The Code of the Woosters
First US edition
|Author||P. G. Wodehouse|
|Publisher||Herbert Jenkins, Doubleday, Doran|
|7 October 1938|
|Preceded by||Right Ho, Jeeves|
|Followed by||Joy in the Morning|
The Code of the Woosters is a novel by P. G. Wodehouse, first published on 7 October 1938, in the United Kingdom by Herbert Jenkins, London, and in the United States by Doubleday, Doran, New York. It was serialised in The Saturday Evening Post (US) from 16 July to 3 September 1938 and in the London Daily Mail from 14 September to 6 October 1938.
The Code of the Woosters is the first installment in the Totleigh Towers saga. It introduces the characters of Sir Watkyn Bassett, the owner of Totleigh Towers, and Roderick Spode, later known as Lord Sidcup after his accession to an earldom. It is also a sequel to Right Ho, Jeeves, continuing the story of Gussie Fink-Nottle and Madeline Bassett, whose engagement is so important to Bertie (the narrator and protagonist), because he does not wish to be obliged to marry Madeline himself.
The story opens with Bertie recovering from a bachelor party he has thrown the night before for Gussie Fink-Nottle, his fish-faced, newt-fancying friend. While still convalescing, he is summoned before his beloved Aunt Dahlia and ordered by her to go to a particular antique shop and "sneer at a cow creamer". This is an effort to sap the confidence of the shop's owner and thus drive down the piece's price before it is purchased by Dahlia's collector husband Tom Travers. While in the shop, Bertie has his first run-in with Sir Watkyn (another collector of silver pieces) and Spode (whose aunt Sir Watkyn is planning to marry). Bertie escapes this ordeal relatively unscathed, but later learns that, via underhanded skulduggery involving lobsters and cold cucumbers, Sir Watkyn has obtained possession of the creamer ahead of Uncle Tom and spirited it away to Totleigh Towers. Bertie was already headed there in a frantic attempt to patch over the sudden rupture in the engagement of Gussie and Madeline Bassett, Sir Watkyn's droopy and oversentimental daughter. This engagement is very important to Bertie because Madeline believes Bertie is in love with her, and has resolved to "make him happy" by marrying him if her engagement to Gussie should ever fail. Bertie is terrified by the prospect of spending his life with the goofy Madeline, but his personal code of chivalrous behavior will not allow him to reject her since she believes so strongly in his love.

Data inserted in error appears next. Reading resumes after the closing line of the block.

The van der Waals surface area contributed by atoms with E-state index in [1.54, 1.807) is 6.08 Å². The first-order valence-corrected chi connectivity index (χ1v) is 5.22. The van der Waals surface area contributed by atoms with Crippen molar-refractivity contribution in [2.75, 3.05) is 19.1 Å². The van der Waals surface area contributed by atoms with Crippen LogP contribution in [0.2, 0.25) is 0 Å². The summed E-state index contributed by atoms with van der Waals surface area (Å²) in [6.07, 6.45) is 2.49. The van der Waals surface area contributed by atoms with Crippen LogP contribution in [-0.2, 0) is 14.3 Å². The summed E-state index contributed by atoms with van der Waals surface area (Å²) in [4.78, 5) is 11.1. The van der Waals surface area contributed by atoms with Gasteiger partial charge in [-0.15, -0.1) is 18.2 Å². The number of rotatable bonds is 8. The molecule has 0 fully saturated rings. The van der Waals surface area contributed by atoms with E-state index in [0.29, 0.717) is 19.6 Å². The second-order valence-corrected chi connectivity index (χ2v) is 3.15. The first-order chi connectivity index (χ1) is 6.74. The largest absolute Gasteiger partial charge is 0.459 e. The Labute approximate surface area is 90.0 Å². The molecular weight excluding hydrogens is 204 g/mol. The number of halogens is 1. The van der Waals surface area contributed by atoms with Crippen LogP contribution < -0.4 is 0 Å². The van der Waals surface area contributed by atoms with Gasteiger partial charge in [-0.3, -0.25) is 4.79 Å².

Additionally, Bertie has been assigned an impossible task by Aunt Dahlia: to recover the cow creamer, which is being guarded both by Spode and the local police. His situation is complicated further by the presence at Totleigh Towers of Stiffy Byng, Sir Watkyn's anarchic young ward, who draws Bertie into her plan to marry the local curate, another old pal of Bertie's named "Stinker" Pinker. Matters are further complicated by a certain leather-covered notebook of Gussie's, in which he has lovingly and extensively detailed Sir Watkyn and Spode's many character failings, and which has escaped Gussie's possession and may be found and read by Sir Watkyn at any time. This would infallibly cause Sir Watkyn to forbid Madeline to marry Gussie, which would in turn cause her to marry Bertie.
Jeeves's intellect is strained to the utmost, but in the end, the two couples are still engaged to be married, the cow creamer is headed back towards the hands of its rightful owner, and Bertie has not been beaten to a pulp by Spode, thrown in jail for stealing a policeman's helmet, roped into marriage with either Madeline or Stiffy, or cut off from partaking in the cooking of the famed Anatole. In gratitude, he agrees to take the Round-The-World cruise Jeeves has been promoting, thinking that at absolute worst, he won't be seeing Stiffy Byng.
Spode has two jobs—he is the leader of the Black Shorts, a Fascist organisation (and is closely modelled on the real-life fascist leader Sir Oswald Mosley), but also designs and sells women's underwear. He is perpetually in fear that his followers in his first role will discover his second one and it is the threat of this disclosure which is used by Jeeves to stop him assaulting Bertie.
The actual code of the Woosters is "Never let a pal down."
Perfect Nonsense, based on The Code of the Woosters, and the first ever play featuring Jeeves and Wooster, was first performed on 10 October 2013 at Richmond Theatre, moving to the West End later that month, where its run at the Duke of York's Theatre, London, was extended to 20 September 2014.
- McIlvaine, E., Sherby, L.S. and Heineman, J.H. (1990) P.G. Wodehouse: A comprehensive bibliography and checklist. New York: James H. Heineman, pp. 74-76. ISBN 087008125X
- Wodehouse, Pelham Grenville (1 May 2008) [First published 1938 by Herbert Jenkins Ltd. ]. The Code of the Woosters (Reprinted ed.). Arrow Books. p. 66. ISBN 978-0099513759.
- "What Ho! Jeeves: Joy in the Morning". What Ho! Jeeves: Joy in the Morning. 25 March 2016. BBC. BBC Radio 4 Extra.
- Dramatised in 2 parts by Judith French (9 April 2006). "Classic Serial: Code of the Woosters". Classic Serial. BBC. BBC Radio 4.
- The Russian Wodehouse Society's page, with photos of book covers and a list of characters
- Summaries of most of P.G. Wodehouses books, information on characters